Newspaper headlines: Jab fears 'ignored'

The inefficiency of the UK's stocks of flu vaccine this winter - and the consequential increase in the death rate - is a story which continues to rumble on in the press.

The Daily Mail leads on what it says were "fatal delays" in recognizing that the vaccine would be ineffective against the strain of the virus that has been prevalent in Britain this winter.

The paper says Public Health England has admitted it was aware that mutations in the virus - detected in Australia during the UK's summer - had the potential to make the seasonal jab offered by the NHS to vulnerable people less effective.

Image copyright PA

On Thursday, officials said the programme was now shielding only 3% of injected people from the disease, whereas last year the figure was 60%.

The Mail adds: "Figures suggest the infection has already claimed the lives of thousands of elderly patients who would have mistakenly assumed they were protected. Death rates are 40 per cent higher than last year."

It points out that in the United States, government health officials warned doctors to expect the mutated virus to reach it, and asked them to treat the most at-risk with anti-viral drugs if they presented symptoms.

"But there were no similar warnings in Britain and experts at Public Health England just hoped the same mutant strain that was rampant in Australia and America would not arrive here," the paper explains.

The Mail's opinion column says, "If the silence of officialdom has cost lives, it would be nothing less than a scandal."

The Daily Telegraph notes: "New figures show that there was 'significant excess mortality' in the over-65s for the eighth week running, linked to the ineffective flu jab and recent cold snap."

The paper quotes Katherine Murphy, of the Patients Association, who says: "It beggars belief that health officials weren't aware just how badly the vaccine was working a long time ago. If they didn't realise the scale of the problem until now they aren't doing their job properly."

But virologist Dr Michael Skinner tells the paper that the lengths of time needed to develop a new vaccine and supply it to the NHS means that it was tough to make the decision that a new viral strain first detected last March (as this winter's dominant flu type was) would pose a problem in December.

"You get one chance per year. If you delay, say to restart with a new virus, then even if you managed to produce as much, you probably wouldn't be able to roll it out through GPs and clinics in time for the season," he adds.


'A gamble'

The talks in Moscow aimed at ending the Ukraine conflict are covered in most of Saturday's papers.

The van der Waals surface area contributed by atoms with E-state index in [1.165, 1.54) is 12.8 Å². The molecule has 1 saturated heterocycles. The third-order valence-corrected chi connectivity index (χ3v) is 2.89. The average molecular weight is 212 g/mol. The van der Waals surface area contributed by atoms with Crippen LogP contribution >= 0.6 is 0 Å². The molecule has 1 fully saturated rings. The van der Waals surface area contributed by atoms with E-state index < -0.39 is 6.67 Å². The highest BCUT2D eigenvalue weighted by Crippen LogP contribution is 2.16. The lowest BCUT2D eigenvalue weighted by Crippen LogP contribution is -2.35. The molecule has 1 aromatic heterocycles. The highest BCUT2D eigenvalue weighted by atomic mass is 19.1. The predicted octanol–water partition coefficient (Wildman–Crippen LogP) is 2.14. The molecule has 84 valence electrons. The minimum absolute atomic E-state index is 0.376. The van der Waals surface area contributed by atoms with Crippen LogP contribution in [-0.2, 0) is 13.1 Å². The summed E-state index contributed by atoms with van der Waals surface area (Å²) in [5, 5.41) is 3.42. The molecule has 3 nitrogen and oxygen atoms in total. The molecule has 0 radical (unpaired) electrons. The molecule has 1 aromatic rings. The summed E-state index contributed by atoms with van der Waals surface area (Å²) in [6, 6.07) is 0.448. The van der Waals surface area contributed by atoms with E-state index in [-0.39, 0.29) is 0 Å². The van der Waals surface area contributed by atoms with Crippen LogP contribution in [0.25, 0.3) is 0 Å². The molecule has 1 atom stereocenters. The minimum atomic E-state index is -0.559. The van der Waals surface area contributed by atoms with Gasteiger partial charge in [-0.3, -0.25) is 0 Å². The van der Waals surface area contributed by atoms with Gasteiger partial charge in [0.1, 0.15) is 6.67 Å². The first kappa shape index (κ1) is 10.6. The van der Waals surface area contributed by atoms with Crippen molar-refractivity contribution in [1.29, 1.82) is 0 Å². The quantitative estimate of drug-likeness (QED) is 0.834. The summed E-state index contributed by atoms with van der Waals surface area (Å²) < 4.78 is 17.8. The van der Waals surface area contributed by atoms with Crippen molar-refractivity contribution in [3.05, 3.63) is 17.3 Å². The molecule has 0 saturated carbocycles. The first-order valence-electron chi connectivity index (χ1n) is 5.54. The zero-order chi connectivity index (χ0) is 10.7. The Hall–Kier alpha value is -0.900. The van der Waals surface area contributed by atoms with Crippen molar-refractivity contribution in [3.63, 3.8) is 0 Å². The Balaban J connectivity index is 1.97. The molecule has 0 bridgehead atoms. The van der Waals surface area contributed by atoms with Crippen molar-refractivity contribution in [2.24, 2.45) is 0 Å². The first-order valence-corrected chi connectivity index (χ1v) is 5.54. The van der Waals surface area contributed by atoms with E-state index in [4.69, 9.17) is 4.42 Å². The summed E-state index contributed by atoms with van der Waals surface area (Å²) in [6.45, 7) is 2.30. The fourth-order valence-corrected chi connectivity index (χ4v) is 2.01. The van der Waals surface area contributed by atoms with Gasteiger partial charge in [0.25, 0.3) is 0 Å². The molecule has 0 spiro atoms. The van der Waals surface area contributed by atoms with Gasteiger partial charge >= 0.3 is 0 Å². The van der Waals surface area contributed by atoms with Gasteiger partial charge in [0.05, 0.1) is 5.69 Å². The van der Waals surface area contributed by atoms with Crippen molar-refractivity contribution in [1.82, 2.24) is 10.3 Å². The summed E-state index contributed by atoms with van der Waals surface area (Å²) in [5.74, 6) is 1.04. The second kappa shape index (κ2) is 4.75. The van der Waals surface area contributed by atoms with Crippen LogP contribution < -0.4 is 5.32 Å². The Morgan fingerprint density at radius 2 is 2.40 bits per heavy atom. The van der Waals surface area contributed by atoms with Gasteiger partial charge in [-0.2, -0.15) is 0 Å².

The Guardian says the summit between Vladimir Putin, Francois Hollande and Angela Merkel seem to offer little hope of making a breakthrough.

"As the day went on it became increasingly clear that Merkel and Hollande had come to Moscow without a comprehensive plan," the paper contends.

Image copyright Reuters

"Instead, they had a response to proposals Putin sent them in letters earlier in the week, in which he envisaged an expansion of territory under rebel control."

Such an agreement has been rejected out of hand by the Kiev government.

In an accompanying feature, the Guardian says attitudes have hardened between Ukrainian loyalists and pro-Russian rebels in the Donbass area.

One rebel fighter tells the paper: "At the start, there was a chance for a peaceful solution, but not now."

The Financial Times says Mrs Merkel "a cautious deliberate leader" is taking a gamble by pursuing diplomacy with Mr Putin.

It is, the paper points out, a gamble the US does not want to take, with US vice-president Joe Biden claiming that Russia has broken previous ceasefire promises.

The FT says Mrs Merkel and Mr Hollande may have been pushed into action by the fear of a massacre as separatist forces encircle Ukrainian government troops, and there is fear of an escalation as "US hawks" push President Obama to ship weapons to Kiev.

The UK's former ambassador to Russia Tony Brenton writes in the Daily Telegraph that a deal is still possible.

Mr Putin, he says, "Certainly doesn't want war. And he doesn't want to add broken-backed East Ukraine, still less other parts of the former Soviet Union to Russia's already substantial woes.

"Merkel and Hollande face a hideously difficult job. And Vladimir Putin is keen that it should be so. But the last thing he wants is to make it impossible."

Image copyright Getty Images
Image caption Thousands of Ukrainian government troops are surrounded by separatist forces at the town of Debaltseve